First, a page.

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After a double leg transplant, the legs must be amputated again
Double leg amputation after double leg transplant. Two years ago, two legs were transplanted to a patient for the first time in the La Fe Hospital in Valencia. The medical sensation that was initially celebrated has now come to a sad end. Both legs had to be amputated again.
According to the information from the La Fe Hospital in Valencia, the man had to stop taking the immunosuppressive drugs to prevent rejection of the transplanted legs due to an unspecified illness. In such cases, it is intended that the transplanted organ be removed from the patient if this is not a vital organ "to enable treatment of the disease, which is more serious and urgent," the clinic reports in a statement on the double leg amputation.
Disease prevents further use of immunosuppressive drugs In a ten-hour operation in 2011, the team of 50 led by surgeon Pedro Cavadas at Hospital La Fe had two legs transplanted from a man who had his legs cut off above the knee in a traffic accident. Nerves, blood vessels, muscles, tendons and bones were newly connected to save the patient a life in a wheelchair. The doctors' ambitious plan initially seemed like a complete success. The legs were not rejected and the patient could theoretically have lived a reasonably normal life with legs again over time. Only the use of so-called immunosuppressants, which should permanently prevent rejection of the transplanted legs, was unavoidable. However, the patient was apparently no longer able to take the medication, which is why Cavadas and colleagues decided to have their legs amputated.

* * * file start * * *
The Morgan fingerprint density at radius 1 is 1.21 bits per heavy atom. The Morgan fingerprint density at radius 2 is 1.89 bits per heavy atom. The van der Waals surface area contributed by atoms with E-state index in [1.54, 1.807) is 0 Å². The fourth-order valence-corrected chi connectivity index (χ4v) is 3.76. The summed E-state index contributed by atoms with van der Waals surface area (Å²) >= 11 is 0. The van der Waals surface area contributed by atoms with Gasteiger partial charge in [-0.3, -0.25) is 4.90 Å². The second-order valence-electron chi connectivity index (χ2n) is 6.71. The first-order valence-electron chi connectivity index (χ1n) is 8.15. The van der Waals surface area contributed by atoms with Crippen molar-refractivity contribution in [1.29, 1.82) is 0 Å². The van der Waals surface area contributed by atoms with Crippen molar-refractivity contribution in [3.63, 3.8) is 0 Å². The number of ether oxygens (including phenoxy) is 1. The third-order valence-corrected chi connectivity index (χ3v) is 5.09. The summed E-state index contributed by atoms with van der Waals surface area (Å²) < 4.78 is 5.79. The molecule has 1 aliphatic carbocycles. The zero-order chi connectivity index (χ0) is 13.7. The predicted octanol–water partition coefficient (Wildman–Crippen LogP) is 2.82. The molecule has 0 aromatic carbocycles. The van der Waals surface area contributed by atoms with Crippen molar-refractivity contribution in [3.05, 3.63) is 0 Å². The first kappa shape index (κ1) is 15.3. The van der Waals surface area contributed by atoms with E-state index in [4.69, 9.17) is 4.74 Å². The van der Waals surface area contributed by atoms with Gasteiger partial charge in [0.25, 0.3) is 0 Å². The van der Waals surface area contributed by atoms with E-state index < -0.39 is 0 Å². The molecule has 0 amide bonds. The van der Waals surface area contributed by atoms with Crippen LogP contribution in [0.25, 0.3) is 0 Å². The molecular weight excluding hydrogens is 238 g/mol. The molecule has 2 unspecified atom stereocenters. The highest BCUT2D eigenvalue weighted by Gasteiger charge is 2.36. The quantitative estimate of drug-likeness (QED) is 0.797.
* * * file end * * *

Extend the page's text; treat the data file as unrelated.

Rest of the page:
Double leg amputation Consequence of drug withdrawal A disease not related to the original transplantation made it impossible for the patient to continue taking the immunosuppressive agents, but reports the hospital without naming the disease in more detail. The amputation had occurred some time ago, but has only become public because the patient previously refused to consent to the announcement. Despite the failure, criticism of the ambitious “miracle doctor”, as Cavadas is sometimes called by the Spanish media, has so far been limited. Cavadas had caused a sensation several times with his spectacular interventions. For example, in the world's first double hand transplant in 2006. (fp)
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